It is frustrating that the multiagency aspects of the research and monitoring of acid rain—its origins, fate, and effects—are not well presented in Acid Rain in the Adirondacks. Surprisingly, the role of NOAA (National Oceanic and Atmospheric Administration) is not mentioned at all, yet NOAA provided the leadership for the NAPAP, helped start national wet-deposition monitoring, and single-handedly initiated monitoring of dry deposition. NOAA's Atmospheric Integrated Research Monitoring Network (AIRMoN) started quantifying dry deposition well before the Environmental Protection Agency (EPA) got into the act, yet the acronyms “NOAA” and “AIRMoN” do not even appear in the book's index. NOAA's AIRMoN—mentioned in the text but attributed to the wrong agency (the EPA)—began dry-deposition monitoring in the Adirondacks with stations operating for many years at Huntington Forest and on the lower slopes of White-face Mountain; the resulting data, however, which are now widely available in the literature, are not considered in this book. Likewise, the central role of the Department of the Interior, under which the US Geological Survey leads the National Trends Network, is not mentioned.
The book's reliance on work conducted during the NAPAP decade is somewhat limiting. During that period, nearly two decades ago, there was an energetic debate over how best to quantify dry deposition. Ecosystem-oriented researchers favored surface sampling studies dominating), and atmospheric researchers relied on methods for quantifying the fluxes out of the atmosphere. Recent developments lead me to conclude that the dry deposition amounts used in some of the budget calculations included in this environmental history are substantially underestimated.
Current understanding tends to support the initial, pre-NAPAP suspicions that rates of dry and wet deposition of sulfur to a forested canopy would be about the same in the Northeast. One wonders, therefore, why the through-fall studies in the book under review yield a ratio of wet to dry deposition of about 4:1 (see the discussion on sulfur pools). I suspect that might be because throughfall methods measure primarily particle deposition to leaf surfaces, whereas the total flux from the atmosphere reported by atmospheric scientists includes trace-gas components that are deposited mostly through stomatal exchange with plant tissue. If this is correct, then we need to reconsider the budgets presented for both sulfur and nitrogen. If my suspicions are wrong, then we need to rethink a lot of the source-to-receptor modeling that has been done. But there is another wrinkle here: if deposition directly to a lake surface is important, the appropriate ratio might be much more than four. Dry deposition is determined largely by the characteristics of the surface; wet deposition isn't.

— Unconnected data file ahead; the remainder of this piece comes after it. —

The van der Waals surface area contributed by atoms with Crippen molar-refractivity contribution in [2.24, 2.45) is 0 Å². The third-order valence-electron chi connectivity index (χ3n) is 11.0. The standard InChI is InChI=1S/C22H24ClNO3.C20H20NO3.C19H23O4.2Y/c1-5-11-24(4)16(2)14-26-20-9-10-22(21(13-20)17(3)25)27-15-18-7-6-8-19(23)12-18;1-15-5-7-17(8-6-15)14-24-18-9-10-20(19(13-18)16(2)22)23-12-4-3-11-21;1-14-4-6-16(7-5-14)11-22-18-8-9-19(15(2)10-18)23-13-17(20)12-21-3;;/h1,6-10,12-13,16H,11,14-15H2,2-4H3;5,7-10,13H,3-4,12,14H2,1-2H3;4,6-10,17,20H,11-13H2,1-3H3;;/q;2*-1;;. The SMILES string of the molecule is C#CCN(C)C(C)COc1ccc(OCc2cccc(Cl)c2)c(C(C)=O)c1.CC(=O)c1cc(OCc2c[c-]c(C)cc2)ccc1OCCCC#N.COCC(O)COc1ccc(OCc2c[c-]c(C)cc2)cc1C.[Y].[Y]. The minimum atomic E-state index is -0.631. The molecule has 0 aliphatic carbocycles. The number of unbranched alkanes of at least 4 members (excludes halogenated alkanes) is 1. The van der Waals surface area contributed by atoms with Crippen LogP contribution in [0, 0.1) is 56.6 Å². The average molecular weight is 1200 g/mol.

The aquatic ecosystems of the Adirondacks are addressed very well, and the ecological consequences of deposition from the atmosphere are described and explained comprehensively. The role of aluminum is explained in detail. But there is little discussion of mountaintop ecosystems, even though these were among the principal targets of NAPAP research. It is not only the aquatic ecosystems of the Adirondacks that were (and are) at risk; mountaintops are severely affected by acidic deposition because their wet deposition is augmented by the filtration of trace materials from the air as it passes across them and through the exposed canopy.
The treatment of the nitrogen cycle is especially welcome, since nitrogen and its effects on coastal ecosystems are likely to become dominant concerns as more people move toward the coasts. Likewise, the attention given to mercury is exceedingly useful. It might seem strange to have the mercury problem addressed in a treatise on acid rain, but much of the science is applicable to both problems. Moreover, the postdepositional behavior of mercury compounds is influenced considerably by the deposition of sulfur species, and hence a link between acid rain and the mercury issue is more than just scientific convenience. The explanation of how mercury is transformed biochemically is characteristically well written and is easily understood. It explains some chemical and biological behaviors that had previously seemed mysterious to this poor meteorologist.
I would have liked for Acid Rain in the Adirondacks to have given more attention to reduced nitrogen and to the contemporary debate about the importance of nitrogen dioxide deposition, but on the whole, to the authors I say, “Well done!”